“Okay, Marilyn, you win. You call Mrs. Thompson to babysit for the kids. When are you coming back?”

“I’ll be back on Sunday afternoon, Jack.”

~ ~ ~

            On Friday afternoon Mrs. Thompson arrived to take care of me and my brothers for the weekend. For the previous few weeks she had been our regular babysitter on weekdays. She was in her early forties, tall and slender, and almost skinny. She was quite conservative and plain in appearance, but very dignified and well spoken. Her gentleness and natural maternal instincts were always a comfort during our mother’s absence.

Mom left that evening and Dad came home a little later. I could tell that he was agitated. When you’re five years old you just know when things aren’t right. My brothers and I went to bed at our normal time. I woke up early the next morning, and went into the living room and sat down on the couch. Meanwhile, Dad was in the master bedroom and the door was open. He was ready for work, dressed in his white, starched uniform with a blue jacket sporting his name embroidered on the upper left chest. His white gas-pump jockey cap was cocked forward and to the left, crowning his mane of thick, wavy, jet-black hair. He didn’t see or hear Mrs. Thompson coming down the hall. He opened the dresser drawer, carefully reached in, and pulled out a snub nose .38 revolver. He spun its well-oiled cylinder to see if it was loaded—it was. As Mrs. Thompson passed by, she heard the distinctive clicking noise of the gun’s cylinder. She glanced into the bedroom and saw my father slip the pistol into his jacket pocket. She continued without pausing and hurried to the kitchen. My dad heard her as she passed by. He followed her to the kitchen, where she was preparing to make breakfast. My youngest brother was sitting in his high chair. My dad went right over to him and gave him a kiss on his forehead. They both smiled. My dad turned to Mrs. Thompson.

“Mrs. Thompson, I’m leaving for work.”

“What time do you expect to be home, Mr. Mundell?”

“I’ll call you later to let you know.”

Dad turned and walked out the door. When she made breakfast for my brothers and me, Mrs. Thompson tried her best to be calm, but she dropped an egg on the floor and she spilled some orange juice. I could tell that she was extremely nervous. My brothers and I sensed that something was very, very wrong. Dad never called on Saturday and he didn’t come home that night. A couple of hours after dinner Mrs. Thompson spoke to us before we went to bed.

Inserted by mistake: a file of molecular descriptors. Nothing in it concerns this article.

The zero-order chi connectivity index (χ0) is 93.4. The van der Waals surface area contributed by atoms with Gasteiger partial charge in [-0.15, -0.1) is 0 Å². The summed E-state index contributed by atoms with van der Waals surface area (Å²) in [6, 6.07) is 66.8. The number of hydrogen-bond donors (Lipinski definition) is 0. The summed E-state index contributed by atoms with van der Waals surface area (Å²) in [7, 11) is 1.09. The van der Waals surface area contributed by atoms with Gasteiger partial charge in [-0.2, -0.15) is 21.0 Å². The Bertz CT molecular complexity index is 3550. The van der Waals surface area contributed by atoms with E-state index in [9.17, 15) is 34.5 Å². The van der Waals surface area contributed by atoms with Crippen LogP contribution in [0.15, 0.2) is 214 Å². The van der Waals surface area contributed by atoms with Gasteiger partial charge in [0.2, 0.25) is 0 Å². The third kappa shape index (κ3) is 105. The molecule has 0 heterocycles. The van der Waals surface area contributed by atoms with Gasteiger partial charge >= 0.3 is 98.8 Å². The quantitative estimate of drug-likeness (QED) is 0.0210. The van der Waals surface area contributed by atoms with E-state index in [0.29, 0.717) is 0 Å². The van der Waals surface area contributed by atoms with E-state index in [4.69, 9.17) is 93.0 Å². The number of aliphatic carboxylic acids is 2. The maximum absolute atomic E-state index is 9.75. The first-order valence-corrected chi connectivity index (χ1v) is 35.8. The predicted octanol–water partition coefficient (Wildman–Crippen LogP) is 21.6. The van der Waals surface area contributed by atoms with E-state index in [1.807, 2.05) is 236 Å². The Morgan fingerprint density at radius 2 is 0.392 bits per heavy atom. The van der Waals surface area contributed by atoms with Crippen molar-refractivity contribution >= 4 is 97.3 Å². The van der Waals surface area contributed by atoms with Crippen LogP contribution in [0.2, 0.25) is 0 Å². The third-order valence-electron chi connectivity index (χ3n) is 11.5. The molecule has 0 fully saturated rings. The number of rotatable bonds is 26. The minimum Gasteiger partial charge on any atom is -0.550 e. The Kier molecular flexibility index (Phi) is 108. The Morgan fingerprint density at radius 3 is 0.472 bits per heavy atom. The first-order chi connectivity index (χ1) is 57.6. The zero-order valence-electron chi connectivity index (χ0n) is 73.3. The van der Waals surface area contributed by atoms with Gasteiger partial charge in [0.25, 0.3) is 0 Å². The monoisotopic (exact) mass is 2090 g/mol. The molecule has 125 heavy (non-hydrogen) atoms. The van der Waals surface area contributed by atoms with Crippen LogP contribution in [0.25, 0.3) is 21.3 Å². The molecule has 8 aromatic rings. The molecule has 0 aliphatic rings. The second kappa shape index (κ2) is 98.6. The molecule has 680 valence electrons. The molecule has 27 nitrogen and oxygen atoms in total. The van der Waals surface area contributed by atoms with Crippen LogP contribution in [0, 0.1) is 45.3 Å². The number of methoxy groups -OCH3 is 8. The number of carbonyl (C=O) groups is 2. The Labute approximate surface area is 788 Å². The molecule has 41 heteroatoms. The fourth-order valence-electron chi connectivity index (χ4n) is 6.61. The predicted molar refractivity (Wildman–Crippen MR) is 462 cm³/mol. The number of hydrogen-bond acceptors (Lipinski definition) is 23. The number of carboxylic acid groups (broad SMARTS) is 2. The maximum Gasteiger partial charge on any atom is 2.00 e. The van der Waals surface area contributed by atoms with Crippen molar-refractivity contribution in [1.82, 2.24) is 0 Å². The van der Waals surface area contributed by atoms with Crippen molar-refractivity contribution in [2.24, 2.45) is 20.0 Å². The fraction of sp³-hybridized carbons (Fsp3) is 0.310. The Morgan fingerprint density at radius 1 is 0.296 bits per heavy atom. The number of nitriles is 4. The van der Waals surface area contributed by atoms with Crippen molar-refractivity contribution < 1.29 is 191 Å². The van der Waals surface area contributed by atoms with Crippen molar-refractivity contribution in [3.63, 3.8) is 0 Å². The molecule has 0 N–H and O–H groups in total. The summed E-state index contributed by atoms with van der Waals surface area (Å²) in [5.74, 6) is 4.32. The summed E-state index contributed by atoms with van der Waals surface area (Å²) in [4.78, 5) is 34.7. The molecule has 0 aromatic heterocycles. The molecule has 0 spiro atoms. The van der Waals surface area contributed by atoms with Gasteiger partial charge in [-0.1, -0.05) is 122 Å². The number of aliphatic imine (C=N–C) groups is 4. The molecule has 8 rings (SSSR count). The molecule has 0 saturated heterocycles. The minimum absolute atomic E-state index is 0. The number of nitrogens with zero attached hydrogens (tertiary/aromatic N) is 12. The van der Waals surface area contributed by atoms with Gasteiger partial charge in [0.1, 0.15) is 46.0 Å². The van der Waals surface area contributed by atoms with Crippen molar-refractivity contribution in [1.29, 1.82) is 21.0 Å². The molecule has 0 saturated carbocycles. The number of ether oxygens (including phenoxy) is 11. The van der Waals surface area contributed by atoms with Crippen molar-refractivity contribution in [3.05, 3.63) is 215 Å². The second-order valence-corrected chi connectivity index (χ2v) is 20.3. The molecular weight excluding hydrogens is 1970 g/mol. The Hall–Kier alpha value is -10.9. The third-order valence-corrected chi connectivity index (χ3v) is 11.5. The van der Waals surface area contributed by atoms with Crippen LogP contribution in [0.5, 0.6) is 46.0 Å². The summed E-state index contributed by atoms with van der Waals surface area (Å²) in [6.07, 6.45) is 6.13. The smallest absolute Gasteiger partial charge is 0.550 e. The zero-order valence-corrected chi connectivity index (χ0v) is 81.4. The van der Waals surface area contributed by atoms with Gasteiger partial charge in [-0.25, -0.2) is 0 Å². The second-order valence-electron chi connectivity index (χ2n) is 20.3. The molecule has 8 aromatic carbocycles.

“Your mom will be home tomorrow. Your dad must be very busy and working late tonight. You kids go to bed now, and don’t forget to say your prayers.”

Mom had never been away on the weekend and Dad hadn’t even come home for dinner on Saturday. This was the first time we had ever been without our parents on a weekend. Even after Mrs. Thompson’s reassurances I felt a sense of impending doom. It took me a long time to fall asleep, but when I finally did I escaped my fear and fell into a deep sleep. Early Sunday morning I was awakened by the aroma of bacon frying in the skillet. I got up, wiped the sleep from my eyes, and staggered groggily down the hall to my parents’ bedroom. The door was open and the bed was made. I followed the smell of bacon to the kitchen where I found Mrs. Thompson feeding breakfast to my youngest brother. He was sitting in his high chair with a big smile on his face. It looked like he was wearing as much Pablum as he had eaten—it was plastered all over his face, his bib and his little hands. Mrs. Thompson gave him another spoonful and he eagerly and contentedly swallowed it down. With a warm washcloth, she gently and carefully wiped my brother’s face, his bib, and his hands. While keeping a close eye on him, she continued making breakfast for my brothers and me. Since my dad hadn’t been in his bedroom, I expected to see him in the kitchen, but he wasn’t there.

“Mrs. Thompson, is Dad here?”

“No, Eddie, I’m sorry. He didn’t come home last night. Are your brothers awake yet?”


“Could you please go wake them up and tell them that breakfast is almost ready.”

“Yes, Mrs. Thompson, I will.”

I went to their bedroom, woke them, and the three of us in our pajamas returned together to the kitchen. We sat down at the table and Mrs. Thompson served us bacon, eggs and toast. My older brother Jack began to quiz Mrs. Thompson about my father. She said she hadn’t heard from him and she didn’t know where he was. She picked up the telephone and dialed the number for my dad’s gas station. She put the receiver to her ear. Faintly I could hear the phone ringing and I heard a voice answer. I recognized that it was Bud, my father’s mechanic.

“Jack’s Service Station, Bud speaking,” said Bud in his loud, gravelly voice.

“Hi, Bud, I’m Mrs. Thompson, the Mundell’s babysitter. Is Jack there?”


“Jack left for work yesterday morning and he never came home last night. Do you have any idea where he is?”

“He came by yesterday morning and told me he was going to go look for his wife. He left the keys to the station with me and asked me to take care of the business until he got back. Haven’t seen him since then.”

“Okay, thank you. Please ask him to call me as soon as you hear from him.”

“Okay, I will.”

Mrs. Thompson hung up the phone. She turned toward us. Her face was ashen. She saw one carefree baby and three terrified children staring back at her with desperately frightened eyes.